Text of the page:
Is the Best New MSP Marketing Tactic Publishing a Book?

MSP marketing writing a book

With all the digital marketing tactics that MSPs can take advantage of today, it’s worth keeping in mind there can still be major benefits to going “old school” when the situation calls for it. For example, we’ve written before about the enduring power of direct mail and it’s ability to stand out in a way easily-deleted or filtered-out emails can’t. But there’s one marketing tactic that’s an even older blast from the past that might just be worth revisiting — writing and publishing your own book.

Before you scoff or ask what kind of dinosaur still has the time and attention span to read anymore, consider this — what sales or marketing or business consultant do you know of who doesn’t have a book (or four) for sale?

Do you think they’re publishing just for fun? No way. Or just to stroke their own egos? Well, maybe a little. No, the reason so many consultants publish books is because having a book and being a published author is a core component of their sales and marketing strategy. It gives them credibility. It establishes their expertise. And it opens doors for them that would otherwise be closed.

No, book sales aren’t anything what they used to be, and the publishing industry is (in many ways rightly) considered a bygone relic. But despite all that, publishing a book still has meaningful cache — and for those who do it right, publishing a book in today’s digitally-saturated world can win you a larger audience, a stronger competitive advantage, and more deals.

That’s why, in this article, I’ll be diving into what writing a book looks like for an MSP business owner, and how to determine whether this tactic is right or wrong for you.

I’ll also share real-world examples of MSPs already putting this tactic into practice, so keep reading!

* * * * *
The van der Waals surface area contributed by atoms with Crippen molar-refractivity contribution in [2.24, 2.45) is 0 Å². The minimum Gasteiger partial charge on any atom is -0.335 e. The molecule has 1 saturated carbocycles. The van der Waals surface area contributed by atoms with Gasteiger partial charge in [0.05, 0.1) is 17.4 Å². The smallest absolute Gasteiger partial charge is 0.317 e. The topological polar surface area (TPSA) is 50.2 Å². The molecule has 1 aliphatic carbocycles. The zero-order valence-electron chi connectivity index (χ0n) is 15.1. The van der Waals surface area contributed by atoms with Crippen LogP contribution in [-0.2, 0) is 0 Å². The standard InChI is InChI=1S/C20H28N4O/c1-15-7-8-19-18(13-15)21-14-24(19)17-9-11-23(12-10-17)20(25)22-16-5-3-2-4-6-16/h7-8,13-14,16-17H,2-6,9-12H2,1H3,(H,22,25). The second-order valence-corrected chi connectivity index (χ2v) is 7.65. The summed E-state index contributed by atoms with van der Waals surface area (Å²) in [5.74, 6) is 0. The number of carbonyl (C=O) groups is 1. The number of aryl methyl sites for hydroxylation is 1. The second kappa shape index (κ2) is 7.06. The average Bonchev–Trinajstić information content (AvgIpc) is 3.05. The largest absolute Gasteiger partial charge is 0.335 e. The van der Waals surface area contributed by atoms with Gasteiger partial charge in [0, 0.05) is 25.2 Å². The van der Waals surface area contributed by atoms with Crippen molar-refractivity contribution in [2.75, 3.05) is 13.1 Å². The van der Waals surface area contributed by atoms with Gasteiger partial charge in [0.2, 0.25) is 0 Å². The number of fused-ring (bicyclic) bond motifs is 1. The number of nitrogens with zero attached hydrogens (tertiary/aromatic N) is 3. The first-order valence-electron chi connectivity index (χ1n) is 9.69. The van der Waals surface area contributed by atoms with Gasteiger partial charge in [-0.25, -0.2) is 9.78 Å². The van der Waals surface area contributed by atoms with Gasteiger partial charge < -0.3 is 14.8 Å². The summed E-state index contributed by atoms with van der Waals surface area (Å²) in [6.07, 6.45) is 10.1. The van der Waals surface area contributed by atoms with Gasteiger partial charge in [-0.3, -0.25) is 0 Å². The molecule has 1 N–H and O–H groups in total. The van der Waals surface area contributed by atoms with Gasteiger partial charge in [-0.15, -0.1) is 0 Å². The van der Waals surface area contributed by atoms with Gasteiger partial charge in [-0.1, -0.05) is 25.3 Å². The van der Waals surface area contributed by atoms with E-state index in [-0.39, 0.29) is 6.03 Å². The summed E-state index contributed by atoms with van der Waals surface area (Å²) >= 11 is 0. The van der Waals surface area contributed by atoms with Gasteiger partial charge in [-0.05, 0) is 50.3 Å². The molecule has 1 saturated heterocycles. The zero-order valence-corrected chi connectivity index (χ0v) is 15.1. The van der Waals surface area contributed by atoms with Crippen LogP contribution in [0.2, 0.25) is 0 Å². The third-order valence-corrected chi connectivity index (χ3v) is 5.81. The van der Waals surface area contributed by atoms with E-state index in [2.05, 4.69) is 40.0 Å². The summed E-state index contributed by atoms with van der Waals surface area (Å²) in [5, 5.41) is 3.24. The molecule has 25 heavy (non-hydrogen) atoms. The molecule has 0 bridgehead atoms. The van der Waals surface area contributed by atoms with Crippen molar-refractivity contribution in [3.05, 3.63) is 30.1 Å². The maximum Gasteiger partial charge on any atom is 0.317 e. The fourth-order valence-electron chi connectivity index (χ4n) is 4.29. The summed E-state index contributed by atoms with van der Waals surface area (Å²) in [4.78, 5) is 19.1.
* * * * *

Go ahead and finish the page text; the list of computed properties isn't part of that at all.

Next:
5 reasons to consider adding a book to your MSP marketing strategy

So, why exactly would you want to zig and publish a book while many of your competitors are zagging?

1) To establish your expertise and position as a thought leader

Let’s start with perhaps the most important benefit of all — a book will give you a vehicle to talk about your experience and knowledge in a way few other outlets ever will.

Yes, I cringe a little at the term “thought leader,” too, but the truth is by positioning yourself as an expert in managed services — or, better yet, a specific customer vertical — a book can really drive awareness of you and your services and help position you as a premier provider.

Not only may you start attracting more prospects, you may also find those prospects are more willing or even expect to pay premium rates.

2) To create a unique physical/direct mail marketing asset

Let’s be honest. Most of the time, flyers and brochures get lumped in with the junk mail and wind up in the bin.

Books, though? I don’t know about you, but I personally can’t bring myself to toss any book out.

I recently received books from MSP marketing consultant Paul Green and Tech Tribe founder Nigel Moore, and while I didn’t read either immediately, they did wind up with prime real estate on my home-office desk, basically serving as daily mini-billboard ads for the two blokes. Finally, when the right down moment came there they were, ready for me to give them my undivided attention. From there, they went up on a bookcase, where they’ll probably grab my attention again sometime down the road.

That’s a vastly different result than if they’d sent me a 1-pager.

I’d also argue that there’s often a special connection you make with someone when you’re reading their book. You really can feel as though you’re getting to know them and experiencing something one-on-one — smart authors double-down on that by sending copies that are signed or even have a personalized message. It’s not as good as talking in person, of course, but, in a way, it’s close.

When in-person meetings do become a regular part of your new business routine again, books will also make for a fantastic “leave-behind” asset that feels a lot more substantial than a brochure or business card.

3) To win more speaking opportunities

How often have you noticed “author of” after someone’s name when perusing the list of presenters at an industry conference?

Publishing a book that cements your expertise on a particular topic can help position you as a top choice for speaking engagements, media interviews, and more. Presenting at conferences and being quoted in media outlets are obviously both great ways to build up your personal and professional brands, and, yes, having a book can help.